I've said this many times before, but I'm living proof Jessica doesn't give up when she believes in an author. I'm just really glad she's as tenacious as she is! From an author's point of view, having my agent upset over her inability to sell my work took the pressure off me...it freed me to keep writing, knowing she was doing her best to sell me. The rejections didn't hurt nearly as much--the editor might not feel a particular submission was right, but Jessica believed in the work enough to keep trying. That's huge.

Sam said...

So what happens now? When you get a project you really like, is there a list of editors it gets sent to, or only a few? Do you send to more than one at a time? Does the project get put on the back burner, or does it get sent off right away?

Anonymous said...

The difference, in my eyes, between an author and an agent, is that with an agent you know there are two people who love the book...with an author alone, there's only yourself...but it's good to know that you're so invested in your clients -- excatly what one hopes for!

Anonymous said...

Thanks for posting that. Sometimes I think we writers feel as if we're the only ones who are emotionally invested in a story. It's nice to be reminded that agents, some agents, also care about the author and her story that's been born of hard work, persistence, and, sometimes, tears.

merlinsmuse said...

Wow, I'm touched and I'm not even one of your authors (yet). I would wager that not all agents feel the same when one of their author's manuscripts is rejected. I really, really, really, want you for an agent.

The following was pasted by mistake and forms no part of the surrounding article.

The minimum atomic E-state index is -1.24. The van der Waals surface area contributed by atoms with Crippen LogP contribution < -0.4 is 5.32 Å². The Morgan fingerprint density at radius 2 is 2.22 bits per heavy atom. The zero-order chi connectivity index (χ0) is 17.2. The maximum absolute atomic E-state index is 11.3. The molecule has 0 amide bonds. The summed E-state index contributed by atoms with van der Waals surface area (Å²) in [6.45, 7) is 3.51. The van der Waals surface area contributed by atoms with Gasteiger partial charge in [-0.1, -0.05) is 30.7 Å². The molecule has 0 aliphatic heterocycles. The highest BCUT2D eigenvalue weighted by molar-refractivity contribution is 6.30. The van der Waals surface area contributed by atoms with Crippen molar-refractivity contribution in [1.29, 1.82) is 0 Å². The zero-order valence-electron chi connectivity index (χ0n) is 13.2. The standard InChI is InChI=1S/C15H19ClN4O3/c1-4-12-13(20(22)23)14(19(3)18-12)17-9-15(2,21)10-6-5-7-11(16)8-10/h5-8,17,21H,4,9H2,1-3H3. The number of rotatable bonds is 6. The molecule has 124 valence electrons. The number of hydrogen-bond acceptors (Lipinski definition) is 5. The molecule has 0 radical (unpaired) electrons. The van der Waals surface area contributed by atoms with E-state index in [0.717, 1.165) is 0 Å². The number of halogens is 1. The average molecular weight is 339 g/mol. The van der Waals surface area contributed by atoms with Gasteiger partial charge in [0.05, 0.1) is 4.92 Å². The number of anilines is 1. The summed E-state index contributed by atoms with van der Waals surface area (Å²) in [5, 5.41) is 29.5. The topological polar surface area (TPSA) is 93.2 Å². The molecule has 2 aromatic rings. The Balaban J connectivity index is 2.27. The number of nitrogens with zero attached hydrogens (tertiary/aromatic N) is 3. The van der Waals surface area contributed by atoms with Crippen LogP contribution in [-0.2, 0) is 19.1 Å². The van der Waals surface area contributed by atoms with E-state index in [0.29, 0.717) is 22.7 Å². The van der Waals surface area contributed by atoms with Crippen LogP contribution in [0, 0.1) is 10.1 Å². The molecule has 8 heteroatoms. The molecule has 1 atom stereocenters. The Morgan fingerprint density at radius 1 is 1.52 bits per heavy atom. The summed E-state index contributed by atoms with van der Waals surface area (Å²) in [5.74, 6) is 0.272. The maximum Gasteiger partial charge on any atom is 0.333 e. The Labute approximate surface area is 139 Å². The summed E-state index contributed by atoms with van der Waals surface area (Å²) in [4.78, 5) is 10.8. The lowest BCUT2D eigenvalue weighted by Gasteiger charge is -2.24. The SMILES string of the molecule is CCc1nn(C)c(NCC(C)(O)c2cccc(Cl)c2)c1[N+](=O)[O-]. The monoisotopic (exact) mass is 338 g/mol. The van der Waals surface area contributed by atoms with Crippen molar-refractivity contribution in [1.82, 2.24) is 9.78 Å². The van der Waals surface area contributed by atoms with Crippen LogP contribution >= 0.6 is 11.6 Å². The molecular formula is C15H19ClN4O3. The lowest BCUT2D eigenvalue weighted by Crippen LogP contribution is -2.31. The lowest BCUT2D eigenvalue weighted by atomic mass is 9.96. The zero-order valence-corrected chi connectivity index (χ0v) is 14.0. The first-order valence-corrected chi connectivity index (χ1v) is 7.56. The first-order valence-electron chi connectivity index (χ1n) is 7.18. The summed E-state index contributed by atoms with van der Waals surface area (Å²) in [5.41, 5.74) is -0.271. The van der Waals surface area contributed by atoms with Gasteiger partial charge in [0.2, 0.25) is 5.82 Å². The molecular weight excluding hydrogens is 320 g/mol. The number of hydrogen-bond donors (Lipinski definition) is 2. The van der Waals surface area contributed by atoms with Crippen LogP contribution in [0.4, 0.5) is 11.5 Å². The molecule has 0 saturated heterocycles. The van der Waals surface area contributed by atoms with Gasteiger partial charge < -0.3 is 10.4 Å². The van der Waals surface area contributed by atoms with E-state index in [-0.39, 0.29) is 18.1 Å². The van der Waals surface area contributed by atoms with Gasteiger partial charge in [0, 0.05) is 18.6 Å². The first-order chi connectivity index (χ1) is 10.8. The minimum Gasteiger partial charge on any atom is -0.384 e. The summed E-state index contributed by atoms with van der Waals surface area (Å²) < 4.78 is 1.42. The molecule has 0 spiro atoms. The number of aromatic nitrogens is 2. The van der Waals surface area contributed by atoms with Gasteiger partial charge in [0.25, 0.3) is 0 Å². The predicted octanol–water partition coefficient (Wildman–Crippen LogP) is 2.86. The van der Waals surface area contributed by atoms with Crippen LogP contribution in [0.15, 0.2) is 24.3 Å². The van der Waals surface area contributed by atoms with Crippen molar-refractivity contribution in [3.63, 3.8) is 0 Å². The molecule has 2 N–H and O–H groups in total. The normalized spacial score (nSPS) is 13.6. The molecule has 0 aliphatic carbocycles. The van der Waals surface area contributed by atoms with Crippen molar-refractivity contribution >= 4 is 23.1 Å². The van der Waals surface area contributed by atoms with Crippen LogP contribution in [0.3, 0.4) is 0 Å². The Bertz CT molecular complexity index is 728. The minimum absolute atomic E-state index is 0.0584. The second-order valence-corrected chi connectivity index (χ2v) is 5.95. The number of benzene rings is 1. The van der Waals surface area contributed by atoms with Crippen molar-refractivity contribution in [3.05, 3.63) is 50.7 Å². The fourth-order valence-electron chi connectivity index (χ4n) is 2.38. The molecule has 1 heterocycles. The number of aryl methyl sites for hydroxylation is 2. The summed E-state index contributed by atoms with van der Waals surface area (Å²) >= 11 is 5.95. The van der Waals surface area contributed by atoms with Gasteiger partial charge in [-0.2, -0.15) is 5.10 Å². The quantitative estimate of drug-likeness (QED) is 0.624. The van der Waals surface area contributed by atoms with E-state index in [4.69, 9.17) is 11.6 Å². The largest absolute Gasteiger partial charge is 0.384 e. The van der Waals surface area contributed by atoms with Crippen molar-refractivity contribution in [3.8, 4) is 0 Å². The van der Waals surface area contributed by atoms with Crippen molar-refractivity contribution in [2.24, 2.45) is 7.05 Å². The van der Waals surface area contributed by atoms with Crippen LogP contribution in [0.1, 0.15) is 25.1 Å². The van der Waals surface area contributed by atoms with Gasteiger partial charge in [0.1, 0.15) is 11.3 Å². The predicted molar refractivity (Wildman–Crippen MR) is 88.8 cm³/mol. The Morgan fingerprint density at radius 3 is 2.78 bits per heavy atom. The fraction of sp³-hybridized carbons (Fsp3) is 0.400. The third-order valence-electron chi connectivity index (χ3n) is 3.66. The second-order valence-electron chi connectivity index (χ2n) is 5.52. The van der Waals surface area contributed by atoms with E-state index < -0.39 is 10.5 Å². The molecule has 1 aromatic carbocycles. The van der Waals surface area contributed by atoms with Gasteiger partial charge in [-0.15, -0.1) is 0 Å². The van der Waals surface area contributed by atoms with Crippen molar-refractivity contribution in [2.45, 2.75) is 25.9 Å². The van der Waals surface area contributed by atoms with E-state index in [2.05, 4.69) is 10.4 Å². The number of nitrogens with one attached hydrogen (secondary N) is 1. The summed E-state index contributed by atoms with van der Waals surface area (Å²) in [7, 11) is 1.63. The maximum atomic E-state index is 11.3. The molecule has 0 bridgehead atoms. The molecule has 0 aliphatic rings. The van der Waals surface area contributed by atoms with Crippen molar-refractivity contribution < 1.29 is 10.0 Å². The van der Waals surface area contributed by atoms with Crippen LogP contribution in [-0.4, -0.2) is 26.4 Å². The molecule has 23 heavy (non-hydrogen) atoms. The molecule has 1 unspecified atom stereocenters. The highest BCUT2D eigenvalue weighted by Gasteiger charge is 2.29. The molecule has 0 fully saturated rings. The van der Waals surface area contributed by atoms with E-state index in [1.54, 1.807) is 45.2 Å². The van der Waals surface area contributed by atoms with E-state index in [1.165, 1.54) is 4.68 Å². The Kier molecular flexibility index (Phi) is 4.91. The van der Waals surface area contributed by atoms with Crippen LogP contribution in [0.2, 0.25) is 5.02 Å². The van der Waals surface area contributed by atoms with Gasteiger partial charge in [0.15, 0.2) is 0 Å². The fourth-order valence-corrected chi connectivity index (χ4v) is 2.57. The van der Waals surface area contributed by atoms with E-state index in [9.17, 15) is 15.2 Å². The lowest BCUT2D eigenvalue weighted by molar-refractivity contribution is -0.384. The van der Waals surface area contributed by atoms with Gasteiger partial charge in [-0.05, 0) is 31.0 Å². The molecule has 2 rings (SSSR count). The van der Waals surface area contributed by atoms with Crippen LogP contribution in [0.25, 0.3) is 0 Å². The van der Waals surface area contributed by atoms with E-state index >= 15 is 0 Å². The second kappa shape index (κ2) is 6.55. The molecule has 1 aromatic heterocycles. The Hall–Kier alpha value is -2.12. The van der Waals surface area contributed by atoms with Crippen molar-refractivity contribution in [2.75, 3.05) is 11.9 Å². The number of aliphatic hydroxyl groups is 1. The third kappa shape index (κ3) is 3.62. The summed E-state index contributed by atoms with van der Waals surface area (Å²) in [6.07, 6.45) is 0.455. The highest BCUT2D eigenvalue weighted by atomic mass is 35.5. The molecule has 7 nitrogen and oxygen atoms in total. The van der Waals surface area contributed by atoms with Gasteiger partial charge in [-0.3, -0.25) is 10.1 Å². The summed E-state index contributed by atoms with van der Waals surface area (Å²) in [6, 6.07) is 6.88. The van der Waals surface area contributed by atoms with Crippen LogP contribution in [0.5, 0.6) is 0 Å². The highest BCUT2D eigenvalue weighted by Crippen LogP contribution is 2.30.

Have a great day and thanks for sharing.

Anonymous said...

Jessica, you are the champ at picking people up and helping them start over. And it can't be easy, especially when you're already hurting, yourself.

But ... sometimes, getting up and trying again isn't the answer. Sometimes, it's just time to let go. How do you and your authors know when the time to keep trying has passed and it's time to move on?

Anonymous said...

Of course, it is truly a subjective business.

I admire your loyalty to your clients. That is the mark of an exceptional agent. I'm confident you will get back out there submitting those books and sell them.

However, I wonder if the editor shouldn't take a good portion of blame for the no sale. If she loved the book and believed in it, then isn't it part of her job to sell the staff on her choice? Maybe I don't understand this process, but I'd expect the staff to trust her ability to 'pick winners' and if they didn't agree, then for her to do her own sales pitch with heart.

I've found that sometimes opposition is given when all the opposing force wants is to be convinced.

Your clients/authors are very lucky to have you as their agent!

Anonymous said...

Thank you for this posting. I had an agent who dropped me after sending my work out four times. She said the same readers work for all the houses, so there was no point in carrying on.

We've all heard of books with 50 rejections being sold, so I assume she didn't "love" my book enough to try again.

Although I'm not, unfortunately, a BookEnds author, your empathy touches me. I'm glad to know some agents really do feel for their clients.

Anonymous said...

By being excited about their work, by telling them how much I love it (which I truly do), did I set them up for a fall?

No way. I bet your enthusiasm means the absolute world to your writers.